It’s hard because on the workshop stage, the appetite for content is much, much greater, but the patience has gone way down. The challenge in doing an hour now is making sure it’s of an quality that you would do it if you were workshopping it five years before.

AVC: What do you think is true about millennials?

AE: I think we don’t want to own things.

AVC: That’s true. Millennials might say, for instance, that Tidal is too expensive. $9.99 a month is too expensive.


AE: I think that’s too expensive.

AVC: It’s less than if you bought something.

AE: Yeah, you’re right.

AVC: It just seems like a lot because you used to be able to get a song or an album for free.


AE: The problem is that we don’t want to buy things, but we think access should be cheap. So that’s driven the market down for entertainment. I also think it makes a difference that Tidal isn’t a physical product.

AVC: But Netflix isn’t a physical product.

AE: We’re okay paying for that because it’s access to such a sheer amount of stuff that you can’t get. Remember when Netflix came out, you couldn’t get that stuff anywhere else. You could get everything on Netflix. Before the original programming was what everyone remembered about it. Remember when Netflix just started, but you could get any DVD from them? You could get The Day The Clown Cried on DVD. Stuff that has been out of print for years. So, it was the access that was originally the lure to Netflix. Just the sheer level of access. But, with Tidal, like Spotify, Pandora, and YouTube—if you could get every single movie ever on YouTube, Netflix might see its market share go down, but we value access.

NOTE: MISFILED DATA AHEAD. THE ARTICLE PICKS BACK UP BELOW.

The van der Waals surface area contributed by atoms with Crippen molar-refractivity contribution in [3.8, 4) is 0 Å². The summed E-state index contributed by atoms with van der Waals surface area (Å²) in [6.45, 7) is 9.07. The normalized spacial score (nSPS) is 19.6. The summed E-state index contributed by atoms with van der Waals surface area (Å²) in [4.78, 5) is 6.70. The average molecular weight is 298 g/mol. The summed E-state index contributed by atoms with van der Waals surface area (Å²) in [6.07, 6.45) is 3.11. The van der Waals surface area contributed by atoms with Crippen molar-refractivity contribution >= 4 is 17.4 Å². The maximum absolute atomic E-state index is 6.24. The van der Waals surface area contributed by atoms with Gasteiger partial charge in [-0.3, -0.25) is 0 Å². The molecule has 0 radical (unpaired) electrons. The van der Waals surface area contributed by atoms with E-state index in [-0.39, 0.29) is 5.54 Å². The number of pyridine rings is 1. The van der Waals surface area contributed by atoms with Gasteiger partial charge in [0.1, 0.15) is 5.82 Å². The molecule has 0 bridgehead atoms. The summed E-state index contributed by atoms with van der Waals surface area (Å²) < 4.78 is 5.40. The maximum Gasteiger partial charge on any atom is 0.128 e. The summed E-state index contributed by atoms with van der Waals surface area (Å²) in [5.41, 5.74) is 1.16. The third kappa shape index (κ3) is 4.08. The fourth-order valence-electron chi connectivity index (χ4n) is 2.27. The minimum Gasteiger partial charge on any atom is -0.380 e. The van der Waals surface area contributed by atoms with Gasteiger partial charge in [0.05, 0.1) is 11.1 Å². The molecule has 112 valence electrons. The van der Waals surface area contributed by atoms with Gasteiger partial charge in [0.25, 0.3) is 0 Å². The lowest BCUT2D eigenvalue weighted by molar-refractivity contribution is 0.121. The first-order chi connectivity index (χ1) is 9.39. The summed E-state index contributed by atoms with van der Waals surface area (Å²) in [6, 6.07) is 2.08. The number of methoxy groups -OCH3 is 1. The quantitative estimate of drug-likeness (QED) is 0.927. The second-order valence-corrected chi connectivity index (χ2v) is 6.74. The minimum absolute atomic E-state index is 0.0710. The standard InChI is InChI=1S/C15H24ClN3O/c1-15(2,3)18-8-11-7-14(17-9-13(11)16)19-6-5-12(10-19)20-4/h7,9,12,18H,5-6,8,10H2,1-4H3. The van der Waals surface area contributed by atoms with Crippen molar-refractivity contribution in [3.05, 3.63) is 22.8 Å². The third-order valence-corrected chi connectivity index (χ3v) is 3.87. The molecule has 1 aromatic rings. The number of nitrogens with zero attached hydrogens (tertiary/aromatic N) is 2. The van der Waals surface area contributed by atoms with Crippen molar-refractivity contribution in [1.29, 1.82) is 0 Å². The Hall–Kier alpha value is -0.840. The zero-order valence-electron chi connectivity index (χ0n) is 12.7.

It’s not that people don’t want to buy things anymore. It’s just that the capital of keeping up with Joneses is no longer, “Look at my nice car.” It’s, “We went to Tenerife,” or, “We went to India for a week and a half.” Instagram is now the capital. Your car might be good for a few good pictures on Instagram, but you know…

AVC: You’ve got to have the $35 T-shirt, not the $8 T-shirt.

AE: I think people are searching for stuff that they want. Like you said, the $35 T-shirt being more than the $8 T-shirt. It’s not the actual money of it that’s impressive to young people. Maybe it’s a better quality experience. People expect products to be experiences now.


AVC: That’s why people like vinyl. It’s tactile. It’s an experience.

AE: Exactly. It’s an experience. It’s something you make with hands and hold with hands. I think we do like physical stuff.


AVC: Do you get paid now to be a millennial consultant for companies?